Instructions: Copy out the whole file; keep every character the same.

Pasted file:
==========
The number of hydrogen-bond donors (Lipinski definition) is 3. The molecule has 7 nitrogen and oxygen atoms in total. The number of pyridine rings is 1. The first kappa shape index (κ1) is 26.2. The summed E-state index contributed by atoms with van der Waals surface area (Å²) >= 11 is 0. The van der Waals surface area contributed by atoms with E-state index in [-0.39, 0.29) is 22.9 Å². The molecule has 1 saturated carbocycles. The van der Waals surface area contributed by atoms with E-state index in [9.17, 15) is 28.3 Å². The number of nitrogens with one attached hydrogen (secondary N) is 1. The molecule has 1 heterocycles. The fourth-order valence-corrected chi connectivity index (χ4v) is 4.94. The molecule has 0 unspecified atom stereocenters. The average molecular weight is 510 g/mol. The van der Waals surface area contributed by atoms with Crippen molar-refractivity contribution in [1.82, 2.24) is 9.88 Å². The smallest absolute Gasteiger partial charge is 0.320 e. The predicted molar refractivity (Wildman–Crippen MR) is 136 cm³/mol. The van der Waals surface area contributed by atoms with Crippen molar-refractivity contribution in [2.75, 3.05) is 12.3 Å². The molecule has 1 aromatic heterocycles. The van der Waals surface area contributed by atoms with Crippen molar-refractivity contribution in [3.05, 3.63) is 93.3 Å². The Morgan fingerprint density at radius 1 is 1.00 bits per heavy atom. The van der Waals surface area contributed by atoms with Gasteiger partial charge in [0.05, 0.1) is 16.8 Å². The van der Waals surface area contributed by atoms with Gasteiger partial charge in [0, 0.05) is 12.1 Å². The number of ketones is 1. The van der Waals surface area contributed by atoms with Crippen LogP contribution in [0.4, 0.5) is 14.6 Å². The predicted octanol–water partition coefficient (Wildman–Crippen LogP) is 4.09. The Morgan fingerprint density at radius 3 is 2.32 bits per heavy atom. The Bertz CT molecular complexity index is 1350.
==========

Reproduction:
The number of hydrogen-bond donors (Lipinski definition) is 3. The molecule has 7 nitrogen and oxygen atoms in total. The number of pyridine rings is 1. The first kappa shape index (κ1) is 26.2. The summed E-state index contributed by atoms with van der Waals surface area (Å²) >= 11 is 0. The van der Waals surface area contributed by atoms with E-state index in [-0.39, 0.29) is 22.9 Å². The molecule has 1 saturated carbocycles. The van der Waals surface area contributed by atoms with E-state index in [9.17, 15) is 28.3 Å². The number of nitrogens with one attached hydrogen (secondary N) is 1. The molecule has 1 heterocycles. The fourth-order valence-corrected chi connectivity index (χ4v) is 4.94. The molecule has 0 unspecified atom stereocenters. The average molecular weight is 510 g/mol. The van der Waals surface area contributed by atoms with Crippen molar-refractivity contribution in [1.82, 2.24) is 9.88 Å². The smallest absolute Gasteiger partial charge is 0.320 e. The predicted molar refractivity (Wildman–Crippen MR) is 136 cm³/mol. The van der Waals surface area contributed by atoms with Crippen molar-refractivity contribution in [2.75, 3.05) is 12.3 Å². The molecule has 1 aromatic heterocycles. The van der Waals surface area contributed by atoms with Crippen molar-refractivity contribution in [3.05, 3.63) is 93.3 Å². The Morgan fingerprint density at radius 1 is 1.00 bits per heavy atom. The van der Waals surface area contributed by atoms with Gasteiger partial charge in [0.05, 0.1) is 16.8 Å². The van der Waals surface area contributed by atoms with Gasteiger partial charge in [0, 0.05) is 12.1 Å². The number of ketones is 1. The van der Waals surface area contributed by atoms with Crippen LogP contribution in [0.4, 0.5) is 14.6 Å². The predicted octanol–water partition coefficient (Wildman–Crippen LogP) is 4.09. The Morgan fingerprint density at radius 3 is 2.32 bits per heavy atom. The Bertz CT molecular complexity index is 1350.